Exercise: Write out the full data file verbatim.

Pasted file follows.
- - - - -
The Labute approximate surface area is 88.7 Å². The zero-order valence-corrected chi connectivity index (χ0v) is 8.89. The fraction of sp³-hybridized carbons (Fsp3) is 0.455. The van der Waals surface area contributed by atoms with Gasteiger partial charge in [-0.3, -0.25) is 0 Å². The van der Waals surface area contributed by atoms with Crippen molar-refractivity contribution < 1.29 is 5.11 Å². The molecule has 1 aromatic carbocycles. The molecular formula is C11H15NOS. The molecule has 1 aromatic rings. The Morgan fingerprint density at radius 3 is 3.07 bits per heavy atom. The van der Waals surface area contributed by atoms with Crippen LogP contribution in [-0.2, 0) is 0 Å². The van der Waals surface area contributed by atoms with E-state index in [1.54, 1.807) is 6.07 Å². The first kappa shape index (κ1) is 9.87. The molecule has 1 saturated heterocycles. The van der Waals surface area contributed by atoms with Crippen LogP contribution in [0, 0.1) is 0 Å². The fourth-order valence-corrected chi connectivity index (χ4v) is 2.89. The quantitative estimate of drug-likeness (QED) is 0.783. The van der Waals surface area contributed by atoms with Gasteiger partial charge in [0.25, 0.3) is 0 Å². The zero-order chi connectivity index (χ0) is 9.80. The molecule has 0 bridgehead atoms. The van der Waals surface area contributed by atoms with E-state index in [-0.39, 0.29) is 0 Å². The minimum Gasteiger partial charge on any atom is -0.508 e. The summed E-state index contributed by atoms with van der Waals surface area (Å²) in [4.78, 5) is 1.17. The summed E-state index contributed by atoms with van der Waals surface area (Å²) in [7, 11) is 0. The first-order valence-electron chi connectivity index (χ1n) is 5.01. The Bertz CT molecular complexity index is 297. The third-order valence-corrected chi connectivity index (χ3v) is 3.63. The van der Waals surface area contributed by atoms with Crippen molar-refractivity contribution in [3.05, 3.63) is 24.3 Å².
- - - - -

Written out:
The Labute approximate surface area is 88.7 Å². The zero-order valence-corrected chi connectivity index (χ0v) is 8.89. The fraction of sp³-hybridized carbons (Fsp3) is 0.455. The van der Waals surface area contributed by atoms with Gasteiger partial charge in [-0.3, -0.25) is 0 Å². The van der Waals surface area contributed by atoms with Crippen molar-refractivity contribution < 1.29 is 5.11 Å². The molecule has 1 aromatic carbocycles. The molecular formula is C11H15NOS. The molecule has 1 aromatic rings. The Morgan fingerprint density at radius 3 is 3.07 bits per heavy atom. The van der Waals surface area contributed by atoms with Crippen LogP contribution in [-0.2, 0) is 0 Å². The van der Waals surface area contributed by atoms with E-state index in [1.54, 1.807) is 6.07 Å². The first kappa shape index (κ1) is 9.87. The molecule has 1 saturated heterocycles. The van der Waals surface area contributed by atoms with Crippen LogP contribution in [0, 0.1) is 0 Å². The fourth-order valence-corrected chi connectivity index (χ4v) is 2.89. The quantitative estimate of drug-likeness (QED) is 0.783. The van der Waals surface area contributed by atoms with Gasteiger partial charge in [0.25, 0.3) is 0 Å². The zero-order chi connectivity index (χ0) is 9.80. The molecule has 0 bridgehead atoms. The van der Waals surface area contributed by atoms with E-state index in [-0.39, 0.29) is 0 Å². The minimum Gasteiger partial charge on any atom is -0.508 e. The summed E-state index contributed by atoms with van der Waals surface area (Å²) in [4.78, 5) is 1.17. The summed E-state index contributed by atoms with van der Waals surface area (Å²) in [7, 11) is 0. The first-order valence-electron chi connectivity index (χ1n) is 5.01. The Bertz CT molecular complexity index is 297. The third-order valence-corrected chi connectivity index (χ3v) is 3.63. The van der Waals surface area contributed by atoms with Crippen molar-refractivity contribution in [3.05, 3.63) is 24.3 Å².